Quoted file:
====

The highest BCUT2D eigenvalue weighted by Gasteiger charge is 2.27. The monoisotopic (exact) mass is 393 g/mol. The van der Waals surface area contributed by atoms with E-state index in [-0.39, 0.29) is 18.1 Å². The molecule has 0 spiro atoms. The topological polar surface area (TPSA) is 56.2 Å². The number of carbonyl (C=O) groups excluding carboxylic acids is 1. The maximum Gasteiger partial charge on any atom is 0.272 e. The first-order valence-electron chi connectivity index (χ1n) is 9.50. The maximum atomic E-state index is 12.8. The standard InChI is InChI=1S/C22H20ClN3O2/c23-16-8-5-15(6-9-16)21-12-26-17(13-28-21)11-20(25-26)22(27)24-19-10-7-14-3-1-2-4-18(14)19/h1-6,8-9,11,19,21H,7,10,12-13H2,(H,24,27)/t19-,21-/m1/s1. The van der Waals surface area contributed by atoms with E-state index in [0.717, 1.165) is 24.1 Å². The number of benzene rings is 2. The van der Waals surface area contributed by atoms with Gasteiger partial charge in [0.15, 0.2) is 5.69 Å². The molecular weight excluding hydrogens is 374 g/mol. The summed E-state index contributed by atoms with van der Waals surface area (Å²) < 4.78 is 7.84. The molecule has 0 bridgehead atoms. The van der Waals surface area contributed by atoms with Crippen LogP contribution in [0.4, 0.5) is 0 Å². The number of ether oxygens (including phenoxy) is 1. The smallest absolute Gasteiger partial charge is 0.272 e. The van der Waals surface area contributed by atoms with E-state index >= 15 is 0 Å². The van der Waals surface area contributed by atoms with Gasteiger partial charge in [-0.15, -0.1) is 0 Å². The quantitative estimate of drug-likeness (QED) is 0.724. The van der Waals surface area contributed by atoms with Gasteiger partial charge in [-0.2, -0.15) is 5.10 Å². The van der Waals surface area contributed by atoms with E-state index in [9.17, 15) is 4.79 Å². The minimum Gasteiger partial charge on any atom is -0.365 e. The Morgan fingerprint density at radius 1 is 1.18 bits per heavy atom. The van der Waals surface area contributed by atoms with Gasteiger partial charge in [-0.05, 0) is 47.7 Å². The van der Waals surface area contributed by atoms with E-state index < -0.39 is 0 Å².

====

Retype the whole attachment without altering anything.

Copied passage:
The highest BCUT2D eigenvalue weighted by Gasteiger charge is 2.27. The monoisotopic (exact) mass is 393 g/mol. The van der Waals surface area contributed by atoms with E-state index in [-0.39, 0.29) is 18.1 Å². The molecule has 0 spiro atoms. The topological polar surface area (TPSA) is 56.2 Å². The number of carbonyl (C=O) groups excluding carboxylic acids is 1. The maximum Gasteiger partial charge on any atom is 0.272 e. The first-order valence-electron chi connectivity index (χ1n) is 9.50. The maximum atomic E-state index is 12.8. The standard InChI is InChI=1S/C22H20ClN3O2/c23-16-8-5-15(6-9-16)21-12-26-17(13-28-21)11-20(25-26)22(27)24-19-10-7-14-3-1-2-4-18(14)19/h1-6,8-9,11,19,21H,7,10,12-13H2,(H,24,27)/t19-,21-/m1/s1. The van der Waals surface area contributed by atoms with E-state index in [0.717, 1.165) is 24.1 Å². The number of benzene rings is 2. The van der Waals surface area contributed by atoms with Gasteiger partial charge in [0.15, 0.2) is 5.69 Å². The molecular weight excluding hydrogens is 374 g/mol. The summed E-state index contributed by atoms with van der Waals surface area (Å²) < 4.78 is 7.84. The molecule has 0 bridgehead atoms. The van der Waals surface area contributed by atoms with Crippen LogP contribution in [0.4, 0.5) is 0 Å². The number of ether oxygens (including phenoxy) is 1. The smallest absolute Gasteiger partial charge is 0.272 e. The van der Waals surface area contributed by atoms with E-state index >= 15 is 0 Å². The van der Waals surface area contributed by atoms with Gasteiger partial charge in [-0.15, -0.1) is 0 Å². The quantitative estimate of drug-likeness (QED) is 0.724. The van der Waals surface area contributed by atoms with Gasteiger partial charge in [-0.2, -0.15) is 5.10 Å². The van der Waals surface area contributed by atoms with E-state index in [9.17, 15) is 4.79 Å². The minimum Gasteiger partial charge on any atom is -0.365 e. The Morgan fingerprint density at radius 1 is 1.18 bits per heavy atom. The van der Waals surface area contributed by atoms with Gasteiger partial charge in [-0.05, 0) is 47.7 Å². The van der Waals surface area contributed by atoms with E-state index < -0.39 is 0 Å².